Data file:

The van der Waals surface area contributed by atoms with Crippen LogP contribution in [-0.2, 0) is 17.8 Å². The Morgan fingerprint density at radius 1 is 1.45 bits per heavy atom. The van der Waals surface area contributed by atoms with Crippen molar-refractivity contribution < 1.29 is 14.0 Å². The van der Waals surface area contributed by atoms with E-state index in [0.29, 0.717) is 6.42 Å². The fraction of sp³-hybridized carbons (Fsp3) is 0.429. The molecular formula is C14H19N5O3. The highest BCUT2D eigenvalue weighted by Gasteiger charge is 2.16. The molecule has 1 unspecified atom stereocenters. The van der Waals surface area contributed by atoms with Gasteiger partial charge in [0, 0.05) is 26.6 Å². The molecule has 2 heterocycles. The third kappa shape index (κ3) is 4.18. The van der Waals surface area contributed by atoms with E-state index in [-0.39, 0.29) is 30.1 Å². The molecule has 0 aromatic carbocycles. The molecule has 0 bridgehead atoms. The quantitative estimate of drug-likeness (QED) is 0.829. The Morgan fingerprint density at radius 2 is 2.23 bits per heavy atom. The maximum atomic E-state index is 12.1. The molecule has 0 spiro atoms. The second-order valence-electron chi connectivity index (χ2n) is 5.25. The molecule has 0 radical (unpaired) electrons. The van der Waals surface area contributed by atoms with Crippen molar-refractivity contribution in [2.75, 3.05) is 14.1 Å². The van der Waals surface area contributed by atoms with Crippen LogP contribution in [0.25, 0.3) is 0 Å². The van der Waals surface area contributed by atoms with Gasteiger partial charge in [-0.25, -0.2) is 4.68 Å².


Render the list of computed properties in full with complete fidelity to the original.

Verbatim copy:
The van der Waals surface area contributed by atoms with Crippen LogP contribution in [-0.2, 0) is 17.8 Å². The Morgan fingerprint density at radius 1 is 1.45 bits per heavy atom. The van der Waals surface area contributed by atoms with Crippen molar-refractivity contribution < 1.29 is 14.0 Å². The van der Waals surface area contributed by atoms with E-state index in [0.29, 0.717) is 6.42 Å². The fraction of sp³-hybridized carbons (Fsp3) is 0.429. The molecular formula is C14H19N5O3. The highest BCUT2D eigenvalue weighted by Gasteiger charge is 2.16. The molecule has 1 unspecified atom stereocenters. The van der Waals surface area contributed by atoms with Gasteiger partial charge in [0, 0.05) is 26.6 Å². The molecule has 2 heterocycles. The third kappa shape index (κ3) is 4.18. The van der Waals surface area contributed by atoms with E-state index in [-0.39, 0.29) is 30.1 Å². The molecule has 0 aromatic carbocycles. The molecule has 0 bridgehead atoms. The quantitative estimate of drug-likeness (QED) is 0.829. The Morgan fingerprint density at radius 2 is 2.23 bits per heavy atom. The maximum atomic E-state index is 12.1. The molecule has 0 spiro atoms. The second-order valence-electron chi connectivity index (χ2n) is 5.25. The molecule has 0 radical (unpaired) electrons. The van der Waals surface area contributed by atoms with Crippen molar-refractivity contribution in [2.75, 3.05) is 14.1 Å². The van der Waals surface area contributed by atoms with Crippen LogP contribution in [0.25, 0.3) is 0 Å². The van der Waals surface area contributed by atoms with Gasteiger partial charge in [-0.25, -0.2) is 4.68 Å².